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unsettled, than to lose our usefulness to the present generation, for the sake of securing an uncertain good to the next.*

“I am led to think that there would have been no division at Dewsbury, had they had no encouragement from Mr. A. It seems there has been a cabal between him and some of the Trustees for five or six years. Lord, lay not this sin to their charge. It is very dreadful to be the author of divisions in the church of God.

“O my dear brother, let not these things hurt our souls. Let you and me labour after much holiness of heart and life, much wisdom and zeal; that we may make full proof of our ministry, and be able to say, 'Our Gospel came not unto you in word only,' &c.

“ I have been deeply convinced for some time that I shall be of little use as a preacher unless the people see. the doctrines which they hear. Unless in my tempers and behaviour they see that humility, zeal, &c. which I recommend in the pulpit. I want to be distinguished from others not merely by a black coat, but by superior wisdom and prudence, humility, meekness, &c. I want to enjoy constant fellowship with the Father and with his Son Jesus Christ. I would have my conversation with the people to be holy, spiritual, heavenly and divine, meet to minister grace unto the hearers. When this is the case with a preacher, ‘he bears his great commission in his look.' Into whatsoever family he comes, he brings a blessing with him; and when he goes away, he leaves a blessing behind him. I want so to act and speak to the people, that when I leave them, I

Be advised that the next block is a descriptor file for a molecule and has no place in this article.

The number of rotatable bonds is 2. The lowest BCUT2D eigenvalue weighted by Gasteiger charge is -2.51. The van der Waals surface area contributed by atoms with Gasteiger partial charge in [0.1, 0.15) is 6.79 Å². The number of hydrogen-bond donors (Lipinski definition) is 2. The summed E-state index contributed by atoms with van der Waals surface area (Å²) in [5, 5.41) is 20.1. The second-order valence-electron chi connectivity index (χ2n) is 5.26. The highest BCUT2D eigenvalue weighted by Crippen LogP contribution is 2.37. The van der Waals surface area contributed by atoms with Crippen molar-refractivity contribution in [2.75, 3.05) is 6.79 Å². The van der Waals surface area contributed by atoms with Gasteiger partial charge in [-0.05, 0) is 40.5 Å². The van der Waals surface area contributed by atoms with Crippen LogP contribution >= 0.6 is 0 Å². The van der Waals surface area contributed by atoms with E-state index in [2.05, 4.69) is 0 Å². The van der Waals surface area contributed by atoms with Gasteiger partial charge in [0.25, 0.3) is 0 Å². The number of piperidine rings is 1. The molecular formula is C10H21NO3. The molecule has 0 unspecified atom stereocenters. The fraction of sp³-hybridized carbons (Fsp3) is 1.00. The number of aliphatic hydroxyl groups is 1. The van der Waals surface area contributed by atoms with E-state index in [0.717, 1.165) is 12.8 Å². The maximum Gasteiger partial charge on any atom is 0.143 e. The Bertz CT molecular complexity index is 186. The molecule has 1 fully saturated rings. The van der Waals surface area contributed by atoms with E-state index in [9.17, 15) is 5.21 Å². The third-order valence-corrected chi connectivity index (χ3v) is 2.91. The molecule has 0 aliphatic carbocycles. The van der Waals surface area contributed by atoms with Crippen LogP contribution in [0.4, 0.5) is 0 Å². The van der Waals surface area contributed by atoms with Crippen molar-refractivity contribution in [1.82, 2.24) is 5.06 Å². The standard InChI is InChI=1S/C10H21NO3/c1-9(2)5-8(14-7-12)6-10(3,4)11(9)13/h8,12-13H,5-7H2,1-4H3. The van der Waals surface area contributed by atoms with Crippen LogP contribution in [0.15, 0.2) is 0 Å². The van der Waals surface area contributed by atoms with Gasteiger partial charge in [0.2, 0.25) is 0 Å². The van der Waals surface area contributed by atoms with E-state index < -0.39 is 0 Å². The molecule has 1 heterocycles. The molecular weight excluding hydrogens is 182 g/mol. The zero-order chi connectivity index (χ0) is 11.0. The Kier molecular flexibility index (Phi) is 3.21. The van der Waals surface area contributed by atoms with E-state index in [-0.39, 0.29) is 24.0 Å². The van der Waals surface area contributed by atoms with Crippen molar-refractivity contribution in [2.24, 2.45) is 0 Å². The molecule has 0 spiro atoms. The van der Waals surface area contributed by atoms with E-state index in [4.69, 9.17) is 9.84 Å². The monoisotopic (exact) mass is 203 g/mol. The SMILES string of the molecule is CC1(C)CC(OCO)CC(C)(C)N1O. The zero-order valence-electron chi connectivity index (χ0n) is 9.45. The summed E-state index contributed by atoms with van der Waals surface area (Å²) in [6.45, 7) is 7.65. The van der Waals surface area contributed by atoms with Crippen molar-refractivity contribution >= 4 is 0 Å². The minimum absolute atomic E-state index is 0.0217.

may

be able to say, 'Ye yourselves are witnesses and God also, how holily, and justly, and unblameably we have behaved ourselves among you that believe.'

This is the copy which I would imitate. I bless God for his gracious presence, for the help he affords me in my great and important work, for the favour he gives me in the eyes of the people, (which I trust will never feed my pride,) and for the use, little as it may comparatively be, which he is pleased to make of me. I am ex

.* So he thought at that time; but as he advanced in years and wisdom his views were changed, and he perceived the propriety and necessity of settling the chapels so as to secure them for ever for their original purpose. See page 48.

this year.

ceedingly happy in my fellow-labourers. We are as one soul. Indeed all the family is the same. Oh! what a kind providence it was that cast my lot with Mr. Pawson

He is indeed a most blessed man, and Mrs. Pawson a most devoted woman. O that I could imitate them! Farewell.

“I am yours in the best of bonds,

“ Joseph ENTWISLE." “PS.—Please to write again soon. I long to hear how you go on. I would advise you to read D. Brainard's Life; I have often found it a great benefit to my soul.”

From the date of the preceding letter to the 1st of June, 1790, there is a chasm in my father's diary; he recommences with the following paragraph:

“ Birstal, June 1, 1790.—I have been much stirred up by reading the life of Mr. Matthew Henry. O how he shone as a Christian and a minister! Hereby I was led to examine myself very closely and impartially, and to take a view of my conduct both as a Christian and a preacher. I am convinced, 1. That I have lived below my privilege, and have not enjoyed that sensible fellowship with God which I might have enjoyed. 2. That I have neglected several Christian duties, particularly serious self-examination, secret prayer, and reading the Holy Scriptures in a devotional way. My particular calling as a preacher is so like my general calling as a Christian, that I fear I have too often forgotten myself. Lord, pardon thy servant in this thing. 3. I have conformed too much to the trifling spirit of some persons I have been in